This project presents an Android app to generate an alert (alarm) on a smartphone when temperature of the process under consideration exceeds user-defined maximum temperature.
Alarm and annunciator instrumentation systems are widely used in the control room of process plants. When process variables being monitored by various on-field sensors exceed maximum/critical value, an alarm is generated on the PC or annunciator in the control room. This helps notify the operator to take necessary action to avoid any industrial disaster. This project is a smart temperature alert system based on a customised Android app, Arduino Uno and Bluetooth. The authors’ prototype of the project is shown in Fig. 1.
Circuit and working
The circuit diagram of the Android app for over-temperature alert is shown in Fig. 2. It is built around Arduino Uno board (Board1), Bluetooth module HC-05, temperature sensor LM35 and a few other components.
The system consists of a transmitter and a receiver unit. The circuit forms the transmitter unit, while the Android smartphone is the receiver unit. Temperature data, collected by LM35 IC temperature sensor from the field or surrounding area, is transmitted to the smartphone via Bluetooth. LM35 outputs analogue signal, and Arduino performs necessary voltage-to-temperature conversion before sending the bit pattern serially to Bluetooth module.
Components used in this project are detailed below.
This is a precision IC temperature sensor with its output voltage proportional to temperature (in °C). LM35 possesses low self-heating, and its measurement (sensing) range is from -55°C to 150°C.
In this project, pin 2 of LM35 is connected to analogue input pin A1 of Arduino. Power supply to LM35 is provided from 5V and GND pins of Arduino.
Arduino Uno is an AVR ATmega328P microcontroller (MCU)-based development board with six analogue input pins and fourteen digital I/O pins. The MCU has 32kB ISP flash memory, 2kB RAM and 1kB EEPROM.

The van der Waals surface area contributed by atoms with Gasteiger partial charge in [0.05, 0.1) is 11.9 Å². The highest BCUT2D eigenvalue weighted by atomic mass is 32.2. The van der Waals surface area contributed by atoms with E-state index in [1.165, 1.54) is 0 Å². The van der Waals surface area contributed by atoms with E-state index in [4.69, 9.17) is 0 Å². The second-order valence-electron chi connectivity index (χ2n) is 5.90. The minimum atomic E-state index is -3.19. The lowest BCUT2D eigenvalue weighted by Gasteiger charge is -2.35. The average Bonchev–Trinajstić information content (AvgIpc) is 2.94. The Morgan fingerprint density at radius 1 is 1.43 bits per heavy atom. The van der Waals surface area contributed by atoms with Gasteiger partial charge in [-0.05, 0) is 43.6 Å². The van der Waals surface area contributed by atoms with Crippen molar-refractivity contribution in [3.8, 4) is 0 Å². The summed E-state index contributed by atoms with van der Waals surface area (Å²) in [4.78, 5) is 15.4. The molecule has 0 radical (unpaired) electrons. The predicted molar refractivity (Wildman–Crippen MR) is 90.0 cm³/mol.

In this project, Arduino is used to convert output voltage of LM35 into a corresponding temperature (in °C), and transmit temperature values to Bluetooth module via Tx pin of Arduino.
HC-05 Bluetooth module
HC-05 module is an easy-to-use Bluetooth SPP (Serial Port Protocol) module designed for wireless serial connection setup. It is a fully-qualified Bluetooth V2.0+EDR (Enhanced Data Rate) 3Mbps modulation with complete 2.4GHz radio transceiver and baseband. It uses CSR’s BlueCore4-Ext single-chip Bluetooth system with CMOS technology and adaptive frequency hopping (AFH) feature.
In this project, Bluetooth module is used to wirelessly transmit sensed temperature to the smartphone.
The over-temperature alert generation app is based on Android and has been designed using MIT App Inventor. MIT App Inventor is an intuitive, visual programming environment that allows the user to build fully-functional apps for smartphones and tablet PCs.
When this custom-designed app runs on the smartphone, data sent by HC-05 Bluetooth module is received and displayed on the smartphone. When sensed temperature exceeds critical temperature, an alarm is sounded on the smartphone. This app has been tested on Redmi 3S smartphone.
The steps for testing are as follows:
1. Upload Arduino source code (bt.ino) file to Arduino. In the program, Serial.println () function helps transmit temperature value from Tx pin of Arduino to Bluetooth.
2. Install Android app Temp_Monit.apk on the smartphone. After successful installation, turn on Bluetooth connection of the smartphone. After successfully pairing HC-05 Bluetooth module with Bluetooth of the smartphone, open the app in the smartphone, and press the pushbutton with Bluetooth logo.
From the paired devices list, choose HC-05. After successful connection is established, ‘Connected’ will be displayed on the app. The Android application will display temperature data. A screenshot of temperature as observed on the smartphone is shown in Fig. 3.
Screenshots of Designer and Blocks sections, as designed using MIT App Inventor, are shown in Figs 4 and 5, respectively. If the temperature exceeds a critical value (here, 30°C is used for testing purposes), a buzzing sound will be produced on the smartphone.
While the Android source code uses a temperature of 30°C as over-temperature value for alert generation, you can use any other value of maximum temperature by changing number 30 in ‘If compare texts’ line of the code in Blocks section.
Download source folder: click here
Aniket Subham has a keen interest in MCU-based embedded systems
Shibendu Mahata is M.Tech (gold medalist) in instrumentation and electronics engineering from Jadavpur University. He has keen interest in MCU-based real-time embedded signal processing and process control systems.